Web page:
I consider that the majority of the bill is compatible with the charter because, to the extent that some provisions may limit human rights, those limitations are reasonable and demonstrably justified in a free and democratic society.



However, I consider that the bill is incompatible with the charter to the extent that it limits rights under sections 13(a) and 17(2) in providing powers for police to randomly search persons (including children) and vehicles in public places within designated areas, even if the police have not formed a reasonable suspicion that the person or vehicle is carrying a weapon. The government intends to proceed with the legislation in its current form as there is considerable concern in the community about the pattern of weapons-related offending with which this legislation is concerned.




The declaration poses a challenge for the judiciary, who will at some stage be called upon in the future to interpret the legislation. Does this prevent courts from trying to interpret the legislation consistently with human rights?

3 comments:

Jeremy Gans said...

"Does this prevent courts from trying to interpret the legislation consistently with human rights?"

No, the courts aren't bound by an SoC (Charter s. 28(4)) and the interpretative rule applies to all Victorian legislation, compatible or otherwise. The only limit is that any new interpretation must be compatible with the law's 'purpose' (whatever that might be.)

But the statement of incompatibility probably means that Victoria Police doing searches won't be bound by the Charter's obligation for public authorities to act compatibly with human rights or give proper consideration to them (s38(1)). That's because s38(2) lifts that obligation if another law makes it unreasonable to comply, and the given example is where the public authority is acting under a rights-incompatible law. (The risk is that a court may decide that the new sections are rights-compatible.)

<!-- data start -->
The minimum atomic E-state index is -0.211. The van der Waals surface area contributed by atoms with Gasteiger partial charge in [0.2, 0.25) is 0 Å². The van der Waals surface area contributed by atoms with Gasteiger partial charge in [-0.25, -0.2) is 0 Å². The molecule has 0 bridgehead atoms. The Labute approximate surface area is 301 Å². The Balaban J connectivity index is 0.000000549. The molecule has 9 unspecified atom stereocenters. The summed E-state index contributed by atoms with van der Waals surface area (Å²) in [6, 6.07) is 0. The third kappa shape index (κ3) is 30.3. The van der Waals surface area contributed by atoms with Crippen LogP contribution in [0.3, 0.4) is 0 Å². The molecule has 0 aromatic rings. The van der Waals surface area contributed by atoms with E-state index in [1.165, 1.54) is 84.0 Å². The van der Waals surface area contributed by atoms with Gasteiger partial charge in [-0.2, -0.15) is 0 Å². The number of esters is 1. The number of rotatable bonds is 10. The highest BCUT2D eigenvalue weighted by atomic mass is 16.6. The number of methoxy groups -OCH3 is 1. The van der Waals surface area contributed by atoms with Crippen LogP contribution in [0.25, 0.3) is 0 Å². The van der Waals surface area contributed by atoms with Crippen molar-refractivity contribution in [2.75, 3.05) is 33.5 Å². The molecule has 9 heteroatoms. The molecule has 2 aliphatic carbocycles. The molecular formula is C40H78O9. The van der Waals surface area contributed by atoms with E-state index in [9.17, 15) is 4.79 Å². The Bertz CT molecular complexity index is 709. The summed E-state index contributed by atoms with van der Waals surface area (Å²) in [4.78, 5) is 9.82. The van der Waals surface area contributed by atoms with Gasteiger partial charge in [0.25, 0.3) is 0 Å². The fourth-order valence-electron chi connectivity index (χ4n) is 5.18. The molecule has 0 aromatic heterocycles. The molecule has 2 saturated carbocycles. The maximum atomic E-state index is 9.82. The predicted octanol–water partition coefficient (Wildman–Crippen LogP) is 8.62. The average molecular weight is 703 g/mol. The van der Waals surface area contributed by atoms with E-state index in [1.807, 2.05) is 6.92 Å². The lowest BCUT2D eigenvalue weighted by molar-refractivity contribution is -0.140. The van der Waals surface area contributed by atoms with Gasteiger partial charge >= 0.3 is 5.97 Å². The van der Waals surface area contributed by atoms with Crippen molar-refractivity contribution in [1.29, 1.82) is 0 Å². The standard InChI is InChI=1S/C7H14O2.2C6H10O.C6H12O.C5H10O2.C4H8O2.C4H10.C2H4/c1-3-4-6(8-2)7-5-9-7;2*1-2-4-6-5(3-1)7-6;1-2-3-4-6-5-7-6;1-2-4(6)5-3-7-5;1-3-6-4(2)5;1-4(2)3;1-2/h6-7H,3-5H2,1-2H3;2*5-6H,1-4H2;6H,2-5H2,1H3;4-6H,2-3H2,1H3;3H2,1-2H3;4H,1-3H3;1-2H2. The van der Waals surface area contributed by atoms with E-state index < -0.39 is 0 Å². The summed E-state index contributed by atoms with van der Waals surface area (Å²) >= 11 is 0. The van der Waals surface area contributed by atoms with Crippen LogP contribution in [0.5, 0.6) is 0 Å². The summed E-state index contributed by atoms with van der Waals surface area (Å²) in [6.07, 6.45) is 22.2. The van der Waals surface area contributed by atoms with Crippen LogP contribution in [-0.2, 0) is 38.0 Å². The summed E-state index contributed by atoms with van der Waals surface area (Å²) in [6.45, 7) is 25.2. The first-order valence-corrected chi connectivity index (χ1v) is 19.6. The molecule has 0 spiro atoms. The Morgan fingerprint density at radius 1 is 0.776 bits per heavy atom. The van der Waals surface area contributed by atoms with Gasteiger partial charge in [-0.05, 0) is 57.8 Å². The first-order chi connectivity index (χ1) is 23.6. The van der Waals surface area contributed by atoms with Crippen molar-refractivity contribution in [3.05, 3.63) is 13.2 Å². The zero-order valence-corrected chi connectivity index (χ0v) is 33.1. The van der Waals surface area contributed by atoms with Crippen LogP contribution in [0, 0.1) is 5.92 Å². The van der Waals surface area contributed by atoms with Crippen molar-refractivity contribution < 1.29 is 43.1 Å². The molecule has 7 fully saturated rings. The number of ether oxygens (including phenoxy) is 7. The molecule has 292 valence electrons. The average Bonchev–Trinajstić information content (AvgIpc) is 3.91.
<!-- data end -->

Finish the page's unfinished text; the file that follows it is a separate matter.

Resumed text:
Dr Manhattan said...

Yes, courts won't be bound by the Minister's statement of incompatability. But, in any practical sense, can a court interpret a provision consistently with human rights and also with its purpose, if its purpose (or perhaps effect) has been stated expressly by its authors to be incompatible with human rights?

Like Portsea Back Beach, this question is too deep for me.

At the time it was handed down, I described Re an application under the Major Crime (Investigative Powers) Act 2004 [2009] VSC 381 as the ultimate showdown between coercive executive power and the minimum safeguards that the Charter is supposed to provide. On reflection, that wasn't right. That legislation is actually subject to a series of checks and balances (the independence of the office of Examiner, the fact that individual applications have to be made to the Supreme Court, etc.) that lend itself to be regarded as a reasonable limitation (with perhaps a tweak here or there).

Challenges to these new police powers are more likely to give a clear indication of how seriously the Charter is going to be taken in the short- to medium-term.

Jeremy Gans said...

I wouldn't be so sure about the unreasonableness of the Control of Weapons amendments. The UK House of Lords unanimously rejected a HRA challenge to narrower (terrorism-focused) but much less protective random search powers in the UK, even though it had been revealed that the entire Greater London area had been continuously declared a random search zone since 2005.

The European Court of Human Rights recently upheld a challenge to those same powers, but largely because of the absence of protective features - the necessity of the declaration and publication of it - that are in Victoria's law.

Sure, Vic courts won't be able to interpret the random search powers away. But the meaning of terms that trigger the declaration power are ripe for narrow Charter-focussed interpretations...